BACKGROUND OF THE INVENTION
Livestock is housed in buildings that need to be ventilated, either naturally or through the use of power equipment. Typically, air is exhausted from power ventilated livestock facilities by an appropriate number of 24 to 60 inch, high volume, electrically powered and controlled fans. This provides the appropriate air exchange rate for the animals housed inside the facility in accordance with environmental conditions present. In general, cooler conditions warrant low or minimum ventilation, just to keep air freshened, while warmer weather warrants a much higher ventilation rate to keep animals cool and comfortable. Power ventilation allows air to be pulled in one end or side opening of a building and through the living area of the animals, to be exhausted by the fans at the other end. This creates the air circulation needed.
Odor is inherent in this production system. Odor is generated from the animals, anaerobic degradation and volatilization of manure and urine, and from other sources present. Dust is also produced from sluffed animal dander and movement of feed. Research has shown that dust molecules attract and hold odor molecules such as ammonia, hydrogen sulfide and a wide range of volatile organic compounds.
This system of ventilation effectively removes dust and odors from the living space of animals, creating a better environment within. However air laden with dust and odor is discharged directly to the atmosphere at the fan end of the facility. This often causes a concentrated and objectionable odor plume downwind from these facilities.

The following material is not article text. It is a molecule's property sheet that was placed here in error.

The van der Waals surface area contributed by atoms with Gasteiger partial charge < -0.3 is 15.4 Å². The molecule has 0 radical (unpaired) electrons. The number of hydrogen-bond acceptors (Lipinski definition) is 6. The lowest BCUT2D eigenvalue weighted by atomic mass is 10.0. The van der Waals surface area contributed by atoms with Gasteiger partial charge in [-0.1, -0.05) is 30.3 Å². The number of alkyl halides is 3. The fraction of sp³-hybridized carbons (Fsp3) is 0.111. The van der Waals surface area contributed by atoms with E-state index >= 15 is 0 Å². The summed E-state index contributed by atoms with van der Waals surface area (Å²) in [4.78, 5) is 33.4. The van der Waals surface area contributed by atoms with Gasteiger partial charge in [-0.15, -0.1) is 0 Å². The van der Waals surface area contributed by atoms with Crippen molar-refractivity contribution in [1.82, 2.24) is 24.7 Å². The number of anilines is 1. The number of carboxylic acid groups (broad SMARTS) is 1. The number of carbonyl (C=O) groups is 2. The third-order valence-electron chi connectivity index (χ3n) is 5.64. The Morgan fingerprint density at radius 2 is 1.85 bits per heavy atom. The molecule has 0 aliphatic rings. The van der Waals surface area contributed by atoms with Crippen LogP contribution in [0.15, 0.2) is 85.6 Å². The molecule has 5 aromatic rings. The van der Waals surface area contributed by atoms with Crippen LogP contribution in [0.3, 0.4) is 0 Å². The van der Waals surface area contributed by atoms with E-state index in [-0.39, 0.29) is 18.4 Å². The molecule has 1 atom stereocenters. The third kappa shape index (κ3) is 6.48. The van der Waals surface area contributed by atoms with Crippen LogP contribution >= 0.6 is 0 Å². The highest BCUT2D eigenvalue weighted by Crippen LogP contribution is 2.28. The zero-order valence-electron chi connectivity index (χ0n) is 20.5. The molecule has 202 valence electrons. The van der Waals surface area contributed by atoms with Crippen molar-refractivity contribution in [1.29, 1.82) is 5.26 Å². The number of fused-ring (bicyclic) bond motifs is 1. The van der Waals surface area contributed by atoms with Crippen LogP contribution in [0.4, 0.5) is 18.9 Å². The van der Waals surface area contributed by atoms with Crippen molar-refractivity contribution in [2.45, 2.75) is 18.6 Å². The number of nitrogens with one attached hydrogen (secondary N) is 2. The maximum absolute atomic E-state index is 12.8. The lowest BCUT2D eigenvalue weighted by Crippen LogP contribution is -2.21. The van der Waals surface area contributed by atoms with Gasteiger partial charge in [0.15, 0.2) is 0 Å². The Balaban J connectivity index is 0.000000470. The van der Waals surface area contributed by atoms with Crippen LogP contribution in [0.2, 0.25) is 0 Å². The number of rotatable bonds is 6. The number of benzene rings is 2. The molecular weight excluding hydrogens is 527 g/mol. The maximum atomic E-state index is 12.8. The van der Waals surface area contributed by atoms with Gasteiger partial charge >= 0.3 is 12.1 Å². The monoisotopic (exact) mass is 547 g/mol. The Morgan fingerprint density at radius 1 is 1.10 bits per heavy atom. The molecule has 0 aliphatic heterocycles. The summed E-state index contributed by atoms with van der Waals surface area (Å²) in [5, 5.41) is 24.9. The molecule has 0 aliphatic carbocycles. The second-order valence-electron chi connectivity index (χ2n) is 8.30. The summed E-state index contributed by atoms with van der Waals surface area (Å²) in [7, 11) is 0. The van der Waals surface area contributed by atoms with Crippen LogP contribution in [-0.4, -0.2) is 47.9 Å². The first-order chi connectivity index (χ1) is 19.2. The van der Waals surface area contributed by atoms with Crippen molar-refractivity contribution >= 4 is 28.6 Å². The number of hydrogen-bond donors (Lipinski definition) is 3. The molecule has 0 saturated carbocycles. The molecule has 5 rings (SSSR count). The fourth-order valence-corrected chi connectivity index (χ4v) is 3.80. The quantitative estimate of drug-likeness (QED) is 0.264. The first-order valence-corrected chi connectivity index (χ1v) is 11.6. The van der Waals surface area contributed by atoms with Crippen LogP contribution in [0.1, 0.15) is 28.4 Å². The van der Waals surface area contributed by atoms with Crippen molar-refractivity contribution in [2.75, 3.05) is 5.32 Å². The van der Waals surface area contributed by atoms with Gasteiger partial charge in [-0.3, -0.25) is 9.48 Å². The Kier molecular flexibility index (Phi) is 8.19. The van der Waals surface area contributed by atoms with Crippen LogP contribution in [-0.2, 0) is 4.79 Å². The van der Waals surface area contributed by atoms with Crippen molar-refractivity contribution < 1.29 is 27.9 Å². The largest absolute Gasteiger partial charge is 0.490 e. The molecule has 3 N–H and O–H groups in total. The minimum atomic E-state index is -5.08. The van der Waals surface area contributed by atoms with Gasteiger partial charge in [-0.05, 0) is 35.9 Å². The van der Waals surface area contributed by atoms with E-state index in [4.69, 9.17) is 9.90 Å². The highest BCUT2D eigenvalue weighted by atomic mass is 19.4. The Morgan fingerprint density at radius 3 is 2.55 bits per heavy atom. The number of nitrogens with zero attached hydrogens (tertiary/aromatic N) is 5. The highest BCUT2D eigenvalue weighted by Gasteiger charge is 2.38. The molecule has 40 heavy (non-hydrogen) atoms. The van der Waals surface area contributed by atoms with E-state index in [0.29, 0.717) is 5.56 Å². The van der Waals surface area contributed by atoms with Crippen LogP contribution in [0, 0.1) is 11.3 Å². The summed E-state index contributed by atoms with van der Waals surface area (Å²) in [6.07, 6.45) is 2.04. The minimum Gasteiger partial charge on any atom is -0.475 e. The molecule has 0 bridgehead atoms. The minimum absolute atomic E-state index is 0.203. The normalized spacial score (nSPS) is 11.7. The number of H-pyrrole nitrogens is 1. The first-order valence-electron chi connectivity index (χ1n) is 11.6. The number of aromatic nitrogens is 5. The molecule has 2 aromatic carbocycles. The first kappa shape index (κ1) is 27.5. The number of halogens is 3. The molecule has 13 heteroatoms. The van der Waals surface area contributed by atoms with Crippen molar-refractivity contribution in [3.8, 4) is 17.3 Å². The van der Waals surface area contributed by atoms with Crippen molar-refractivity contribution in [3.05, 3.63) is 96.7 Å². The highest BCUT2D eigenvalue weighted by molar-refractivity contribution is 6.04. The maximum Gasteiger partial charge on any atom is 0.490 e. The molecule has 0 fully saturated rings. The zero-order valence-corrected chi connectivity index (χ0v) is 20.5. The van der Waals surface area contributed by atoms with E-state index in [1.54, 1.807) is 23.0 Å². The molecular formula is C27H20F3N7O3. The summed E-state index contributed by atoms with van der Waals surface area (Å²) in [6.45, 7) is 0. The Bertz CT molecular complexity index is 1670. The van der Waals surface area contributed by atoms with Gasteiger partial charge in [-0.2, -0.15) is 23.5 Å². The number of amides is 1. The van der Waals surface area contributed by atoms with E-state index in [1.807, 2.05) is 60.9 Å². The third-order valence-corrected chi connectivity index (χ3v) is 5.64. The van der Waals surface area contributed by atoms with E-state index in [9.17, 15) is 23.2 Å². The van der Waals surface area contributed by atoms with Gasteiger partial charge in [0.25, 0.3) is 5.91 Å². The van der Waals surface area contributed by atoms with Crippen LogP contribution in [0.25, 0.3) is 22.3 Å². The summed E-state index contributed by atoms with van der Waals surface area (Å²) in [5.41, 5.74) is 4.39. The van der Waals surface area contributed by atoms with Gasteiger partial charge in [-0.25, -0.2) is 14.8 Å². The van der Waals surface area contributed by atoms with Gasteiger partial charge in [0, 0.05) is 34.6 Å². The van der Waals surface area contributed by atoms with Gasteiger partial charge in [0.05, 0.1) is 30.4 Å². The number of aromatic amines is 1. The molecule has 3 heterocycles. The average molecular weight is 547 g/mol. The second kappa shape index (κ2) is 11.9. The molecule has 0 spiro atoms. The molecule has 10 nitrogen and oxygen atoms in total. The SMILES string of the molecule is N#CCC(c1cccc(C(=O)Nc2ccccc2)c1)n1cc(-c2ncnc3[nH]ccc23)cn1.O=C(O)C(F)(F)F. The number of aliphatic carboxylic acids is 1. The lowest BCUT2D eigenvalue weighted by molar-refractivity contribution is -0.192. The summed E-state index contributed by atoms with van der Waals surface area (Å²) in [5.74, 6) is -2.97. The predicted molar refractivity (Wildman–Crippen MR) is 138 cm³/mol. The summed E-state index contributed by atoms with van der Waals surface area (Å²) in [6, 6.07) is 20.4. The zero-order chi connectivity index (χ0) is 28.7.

SUMMARY OF THE INVENTION
The invention pertains to a livestock facility exhaust system to remove a majority of the dust and other such odorous airborne particulate material from air exhausted by power ventilation equipment from a livestock confinement building and without a significant increase in static pressure within the ventilation system.
It has been theorized that up to 90% of odor molecules exiting livestock production facilities are attached to airborne dust particles. Upon removal of a majority of this airborne material with the disclosed invention, odor release to the atmosphere is significantly reduced with less likelihood that downwind receptors will detect offensive odor.
The purpose of the invention is to substantially reduce the dust and odor discharge from livestock facilities employing power ventilation (as opposed to natural ventilation). This is accomplished by a free standing enclosure of high strength woven synthetic material supported by a hoop structure around the exhaust end of the containment building of the livestock facility. Exhausted air enters the enclosure and is temporarily contained therein. Air circulates around impaction surfaces in the enclosure that promote precipitation of airborne particulates from the air stream. A discharge opening is located at or near the top of the enclosure. Exhaust air rid of most of the airborne particulates moves upward and out through the opening. The enclosure also serves to deflect outside wind from the fan orifices which helps to maintain fan performance.
This structure presents numerous opportunities for removing dust from exhaust air. Dust particles are “scrubbed” from exhaust air by impaction, redirection and vortex forces created by the design of the enclosure and strategically placed impaction surfaces and material.
The free standing enclosure structure can be as wide as the fan wall itself. It typically extends out approximately 14 feet from the building and 10 feet from the fans, and is typically about 7 to 12 feet high at its highest point near the building. The sides of the enclosure extend to the building exterior wall. The bottom perimeter of the structure is enclosed with a flap that lies on the ground and is covered with gravel.